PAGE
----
Travel Tips

  • Foreign tourists travelling to Nepal will need a valid passport and Nepal tourist visa. Your passport should have at least 6 months validity left on it, beyond your expected departure date.
  • You can obtain a Nepal tourist visa from the local embassy or consulate or on arrival at Kathmandu's Tribhuvan airport (or other major arrival points in Nepal). You'll need a valid passport, 2 passport size photos, and a completed visa application form. A Nepal tourist visa is valid for 15 days, 30 days or 90 days from date of issue.
  • If you're planning on venturing out into the mountains on a trek during your Nepal travels, you'll need to apply for a trekking permit. By issuing these permits the Nepalese immigration office can monitor the number of people out on a trek at that time. Permits are arranged by local agents and the costs are included in your land itinerary.
  • All visitors entering Nepal by land must use these designated entry points and may not enter from any other point:
    • Kakkarvitta
    • Birgunj
    • Belhiya, Bhairahawa
    • Nepalgunj
    • Dhangadi and Mahendranagar in the Nepal-India border
    • Kodari in the Nepal-China border
  • All baggage must be declared and cleared through the customs on arrival at the entry point. Personal effects are permitted free entry. Passengers arriving at Tribhuvan International Airport (TIA) without any dutiable goods can proceed through the Green Channel for quick clearance without a baggage check. If you are carrying dutiable articles, you have to pass through the Red Channel for detailed customs clearance.
  • Apart from used personal belongings, visitors are allowed to bring to Nepal free of duty: cigarettes (200 sticks) or cigars (50 sticks), distilled liquor (one 1.15 liter bottle), and film (15 rolls). You can also bring in the following articles free of duty on condition that you take them out with you when you leave: binoculars, movie or video camera, still camera, laptop computer, and portable music system.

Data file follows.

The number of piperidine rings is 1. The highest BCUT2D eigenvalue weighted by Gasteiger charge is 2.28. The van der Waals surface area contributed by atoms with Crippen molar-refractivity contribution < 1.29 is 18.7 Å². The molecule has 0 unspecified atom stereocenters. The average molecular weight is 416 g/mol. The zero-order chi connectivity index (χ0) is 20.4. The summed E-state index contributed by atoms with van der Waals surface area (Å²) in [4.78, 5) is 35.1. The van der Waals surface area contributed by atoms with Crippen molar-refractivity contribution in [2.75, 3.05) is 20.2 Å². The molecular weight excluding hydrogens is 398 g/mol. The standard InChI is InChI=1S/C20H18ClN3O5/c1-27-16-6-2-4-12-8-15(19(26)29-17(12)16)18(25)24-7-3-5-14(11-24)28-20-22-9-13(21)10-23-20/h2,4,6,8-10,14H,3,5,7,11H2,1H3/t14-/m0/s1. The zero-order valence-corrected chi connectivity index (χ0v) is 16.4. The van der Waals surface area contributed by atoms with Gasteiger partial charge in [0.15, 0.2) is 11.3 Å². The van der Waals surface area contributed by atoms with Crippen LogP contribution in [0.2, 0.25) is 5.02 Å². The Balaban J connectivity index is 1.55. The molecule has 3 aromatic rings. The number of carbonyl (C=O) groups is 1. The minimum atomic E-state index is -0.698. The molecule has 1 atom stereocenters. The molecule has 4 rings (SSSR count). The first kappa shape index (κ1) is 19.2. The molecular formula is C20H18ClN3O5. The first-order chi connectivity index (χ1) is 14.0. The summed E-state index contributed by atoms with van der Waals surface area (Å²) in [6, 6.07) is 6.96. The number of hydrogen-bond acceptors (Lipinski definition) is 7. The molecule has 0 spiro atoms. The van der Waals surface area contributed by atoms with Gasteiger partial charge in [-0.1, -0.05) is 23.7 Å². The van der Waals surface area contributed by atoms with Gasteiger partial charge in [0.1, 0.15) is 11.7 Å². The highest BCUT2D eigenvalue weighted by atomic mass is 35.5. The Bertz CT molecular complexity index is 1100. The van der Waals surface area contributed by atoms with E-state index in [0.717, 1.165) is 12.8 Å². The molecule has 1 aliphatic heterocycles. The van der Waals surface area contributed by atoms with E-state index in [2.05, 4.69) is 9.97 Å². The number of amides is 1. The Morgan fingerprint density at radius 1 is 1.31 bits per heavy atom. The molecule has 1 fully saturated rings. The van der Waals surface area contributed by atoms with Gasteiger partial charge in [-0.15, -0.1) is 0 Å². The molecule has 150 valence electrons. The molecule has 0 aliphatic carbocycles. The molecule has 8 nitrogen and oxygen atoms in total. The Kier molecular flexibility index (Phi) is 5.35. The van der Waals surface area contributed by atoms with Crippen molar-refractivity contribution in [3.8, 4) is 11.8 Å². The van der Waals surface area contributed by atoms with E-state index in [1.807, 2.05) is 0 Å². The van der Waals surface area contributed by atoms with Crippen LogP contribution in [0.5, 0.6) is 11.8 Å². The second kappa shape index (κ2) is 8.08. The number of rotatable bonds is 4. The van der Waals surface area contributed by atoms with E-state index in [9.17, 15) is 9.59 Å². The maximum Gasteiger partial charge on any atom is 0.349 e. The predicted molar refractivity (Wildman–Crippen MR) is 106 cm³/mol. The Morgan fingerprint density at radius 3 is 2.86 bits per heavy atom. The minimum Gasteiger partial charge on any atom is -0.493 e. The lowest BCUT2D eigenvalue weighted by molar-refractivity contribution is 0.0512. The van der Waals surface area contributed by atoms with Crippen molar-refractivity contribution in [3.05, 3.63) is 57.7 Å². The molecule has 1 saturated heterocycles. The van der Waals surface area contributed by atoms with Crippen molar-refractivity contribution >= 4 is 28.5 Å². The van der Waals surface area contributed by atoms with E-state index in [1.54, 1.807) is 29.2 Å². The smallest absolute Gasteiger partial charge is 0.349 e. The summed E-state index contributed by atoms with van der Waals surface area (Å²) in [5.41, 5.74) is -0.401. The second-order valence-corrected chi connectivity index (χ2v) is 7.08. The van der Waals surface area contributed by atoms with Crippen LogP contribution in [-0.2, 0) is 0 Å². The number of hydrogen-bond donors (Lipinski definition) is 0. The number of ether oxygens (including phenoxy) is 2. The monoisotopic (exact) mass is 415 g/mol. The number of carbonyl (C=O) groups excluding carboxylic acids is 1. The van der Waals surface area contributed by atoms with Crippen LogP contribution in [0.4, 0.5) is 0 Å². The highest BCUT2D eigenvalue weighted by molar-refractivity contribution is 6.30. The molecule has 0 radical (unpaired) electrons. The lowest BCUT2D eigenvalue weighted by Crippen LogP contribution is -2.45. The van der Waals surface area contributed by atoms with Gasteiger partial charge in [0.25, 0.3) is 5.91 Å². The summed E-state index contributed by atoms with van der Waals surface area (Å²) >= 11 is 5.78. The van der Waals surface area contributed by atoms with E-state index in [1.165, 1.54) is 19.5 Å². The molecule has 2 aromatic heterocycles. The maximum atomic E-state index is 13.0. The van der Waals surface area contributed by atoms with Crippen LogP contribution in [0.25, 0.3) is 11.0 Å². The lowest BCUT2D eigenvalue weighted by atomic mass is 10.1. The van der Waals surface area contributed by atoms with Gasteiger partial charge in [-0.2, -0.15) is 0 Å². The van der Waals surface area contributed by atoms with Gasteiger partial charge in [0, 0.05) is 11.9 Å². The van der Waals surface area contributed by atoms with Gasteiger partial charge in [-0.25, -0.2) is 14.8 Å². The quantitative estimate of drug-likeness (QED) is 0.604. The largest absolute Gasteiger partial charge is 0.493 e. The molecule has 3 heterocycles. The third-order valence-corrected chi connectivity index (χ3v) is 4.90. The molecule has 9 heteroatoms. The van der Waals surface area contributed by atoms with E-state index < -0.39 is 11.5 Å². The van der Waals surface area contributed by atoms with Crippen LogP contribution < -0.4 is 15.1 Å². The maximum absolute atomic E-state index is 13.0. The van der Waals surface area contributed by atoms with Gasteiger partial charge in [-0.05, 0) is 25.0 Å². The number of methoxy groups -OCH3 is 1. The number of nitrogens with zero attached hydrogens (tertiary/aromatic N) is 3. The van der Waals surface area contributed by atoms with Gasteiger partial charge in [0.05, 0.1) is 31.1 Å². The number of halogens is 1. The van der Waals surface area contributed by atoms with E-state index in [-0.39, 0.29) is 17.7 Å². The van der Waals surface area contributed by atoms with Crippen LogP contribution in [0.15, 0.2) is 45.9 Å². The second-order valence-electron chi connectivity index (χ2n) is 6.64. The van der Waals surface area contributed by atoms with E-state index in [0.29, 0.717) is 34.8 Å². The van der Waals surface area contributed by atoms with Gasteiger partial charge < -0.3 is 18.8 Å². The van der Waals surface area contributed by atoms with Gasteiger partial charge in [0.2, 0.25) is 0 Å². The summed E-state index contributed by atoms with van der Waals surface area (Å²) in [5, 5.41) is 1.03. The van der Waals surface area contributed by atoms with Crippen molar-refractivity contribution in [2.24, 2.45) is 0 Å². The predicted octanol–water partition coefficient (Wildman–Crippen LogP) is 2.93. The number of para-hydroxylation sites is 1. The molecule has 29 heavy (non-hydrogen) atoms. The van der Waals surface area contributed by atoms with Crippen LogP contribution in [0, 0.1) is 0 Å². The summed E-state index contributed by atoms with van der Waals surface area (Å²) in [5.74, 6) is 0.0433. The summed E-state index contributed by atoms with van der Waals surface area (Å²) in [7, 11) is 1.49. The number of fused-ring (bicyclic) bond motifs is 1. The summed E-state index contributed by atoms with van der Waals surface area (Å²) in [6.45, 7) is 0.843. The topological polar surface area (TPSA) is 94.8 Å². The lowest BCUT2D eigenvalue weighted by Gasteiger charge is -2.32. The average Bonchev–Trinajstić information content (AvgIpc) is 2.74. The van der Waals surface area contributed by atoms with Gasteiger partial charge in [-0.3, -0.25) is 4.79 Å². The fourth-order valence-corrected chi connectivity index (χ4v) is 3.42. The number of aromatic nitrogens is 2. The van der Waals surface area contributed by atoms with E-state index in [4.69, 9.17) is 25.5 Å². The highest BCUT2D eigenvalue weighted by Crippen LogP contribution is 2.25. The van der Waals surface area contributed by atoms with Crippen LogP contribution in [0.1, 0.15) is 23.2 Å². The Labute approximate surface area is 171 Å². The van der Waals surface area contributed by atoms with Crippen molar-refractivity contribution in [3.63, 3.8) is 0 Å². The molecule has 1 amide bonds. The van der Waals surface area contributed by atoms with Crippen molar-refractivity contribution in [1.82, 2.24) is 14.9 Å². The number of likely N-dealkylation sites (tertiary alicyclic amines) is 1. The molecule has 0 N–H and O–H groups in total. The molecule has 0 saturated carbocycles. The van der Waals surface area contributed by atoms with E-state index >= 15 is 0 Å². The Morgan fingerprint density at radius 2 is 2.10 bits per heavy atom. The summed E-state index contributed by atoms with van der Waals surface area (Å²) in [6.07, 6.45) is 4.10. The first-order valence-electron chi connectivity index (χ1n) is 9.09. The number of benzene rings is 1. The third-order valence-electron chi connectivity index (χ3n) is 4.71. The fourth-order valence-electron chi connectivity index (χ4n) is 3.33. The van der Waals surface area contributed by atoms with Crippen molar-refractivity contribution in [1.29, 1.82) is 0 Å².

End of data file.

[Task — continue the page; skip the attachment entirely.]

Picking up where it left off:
• The export of antiques requires special certification from the Department of Archaeology, National Archive Building, Ram Shah Path, Kathmandu. It is illegal to export objects over 100 years old, such as sacred images, paintings, manuscripts that are valued for culture and religious reasons. Visitors are advised not to purchase such items as they are Nepal’s cultural heritage and belong here.
  • The mainstream banks in Kathmandu and Pokhara all have a cash machine where you fill your wallet 24 hours a day using your normal bankcard or Mastercard / Visa. Smaller banks such as the Himalaya Bank also have cash machines, though it is recommended to only use these machines during bank opening hours so as not to run the risk of losing your card if the system crashes.
  • Major credit cards are generally accepted in Kathmandu and Pokhara. Standard Chartered Bank and several smaller banks such as Nabil Bank and the Himalaya Bank will give an advance in rupees on your Mastercard or Visa. It's wise to carry some US dollars and rupees in small denomination notes in the smaller towns where you can't use your credit card.
  • You can purchase Travellers Cheques at 1% or 2% commission. Both American and European Travellers Cheques are widely accepted at most major banks in the smaller towns. The good thing about Travellers Cheques is that in the event of loss you will receive new cheques within 24 hours.
  • Major towns have electricity and the voltage available is 220-volts and 50 cycles. Load shedding or power cut is scheduled during the dry season and eases off once it begins to rain. However, most major hotels have uninterrupted power supply through their own generators.